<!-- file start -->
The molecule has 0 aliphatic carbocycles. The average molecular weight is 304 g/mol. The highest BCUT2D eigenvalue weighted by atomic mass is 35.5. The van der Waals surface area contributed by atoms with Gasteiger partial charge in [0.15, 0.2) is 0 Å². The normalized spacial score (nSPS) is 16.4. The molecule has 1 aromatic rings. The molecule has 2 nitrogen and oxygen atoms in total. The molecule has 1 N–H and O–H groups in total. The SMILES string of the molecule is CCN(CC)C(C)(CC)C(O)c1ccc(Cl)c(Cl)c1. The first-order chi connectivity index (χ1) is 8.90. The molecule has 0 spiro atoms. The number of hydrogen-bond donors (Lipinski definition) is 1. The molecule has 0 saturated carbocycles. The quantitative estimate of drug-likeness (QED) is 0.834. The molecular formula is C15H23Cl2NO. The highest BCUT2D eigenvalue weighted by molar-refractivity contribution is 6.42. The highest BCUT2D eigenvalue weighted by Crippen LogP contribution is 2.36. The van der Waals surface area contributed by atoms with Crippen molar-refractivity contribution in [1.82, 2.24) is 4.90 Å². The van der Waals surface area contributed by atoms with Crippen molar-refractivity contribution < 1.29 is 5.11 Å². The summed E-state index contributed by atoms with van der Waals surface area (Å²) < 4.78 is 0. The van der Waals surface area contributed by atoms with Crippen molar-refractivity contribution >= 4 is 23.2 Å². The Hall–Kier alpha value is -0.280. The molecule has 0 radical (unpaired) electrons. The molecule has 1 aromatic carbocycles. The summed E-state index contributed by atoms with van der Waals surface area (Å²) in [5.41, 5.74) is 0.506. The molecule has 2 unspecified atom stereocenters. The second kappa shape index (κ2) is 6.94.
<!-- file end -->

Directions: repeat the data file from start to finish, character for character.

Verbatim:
The molecule has 0 aliphatic carbocycles. The average molecular weight is 304 g/mol. The highest BCUT2D eigenvalue weighted by atomic mass is 35.5. The van der Waals surface area contributed by atoms with Gasteiger partial charge in [0.15, 0.2) is 0 Å². The normalized spacial score (nSPS) is 16.4. The molecule has 1 aromatic rings. The molecule has 2 nitrogen and oxygen atoms in total. The molecule has 1 N–H and O–H groups in total. The SMILES string of the molecule is CCN(CC)C(C)(CC)C(O)c1ccc(Cl)c(Cl)c1. The first-order chi connectivity index (χ1) is 8.90. The molecule has 0 spiro atoms. The number of hydrogen-bond donors (Lipinski definition) is 1. The molecule has 0 saturated carbocycles. The quantitative estimate of drug-likeness (QED) is 0.834. The molecular formula is C15H23Cl2NO. The highest BCUT2D eigenvalue weighted by molar-refractivity contribution is 6.42. The highest BCUT2D eigenvalue weighted by Crippen LogP contribution is 2.36. The van der Waals surface area contributed by atoms with Crippen molar-refractivity contribution in [1.82, 2.24) is 4.90 Å². The van der Waals surface area contributed by atoms with Crippen molar-refractivity contribution < 1.29 is 5.11 Å². The summed E-state index contributed by atoms with van der Waals surface area (Å²) < 4.78 is 0. The van der Waals surface area contributed by atoms with Crippen molar-refractivity contribution >= 4 is 23.2 Å². The Hall–Kier alpha value is -0.280. The molecule has 0 radical (unpaired) electrons. The molecule has 1 aromatic carbocycles. The summed E-state index contributed by atoms with van der Waals surface area (Å²) in [5.41, 5.74) is 0.506. The molecule has 2 unspecified atom stereocenters. The second kappa shape index (κ2) is 6.94.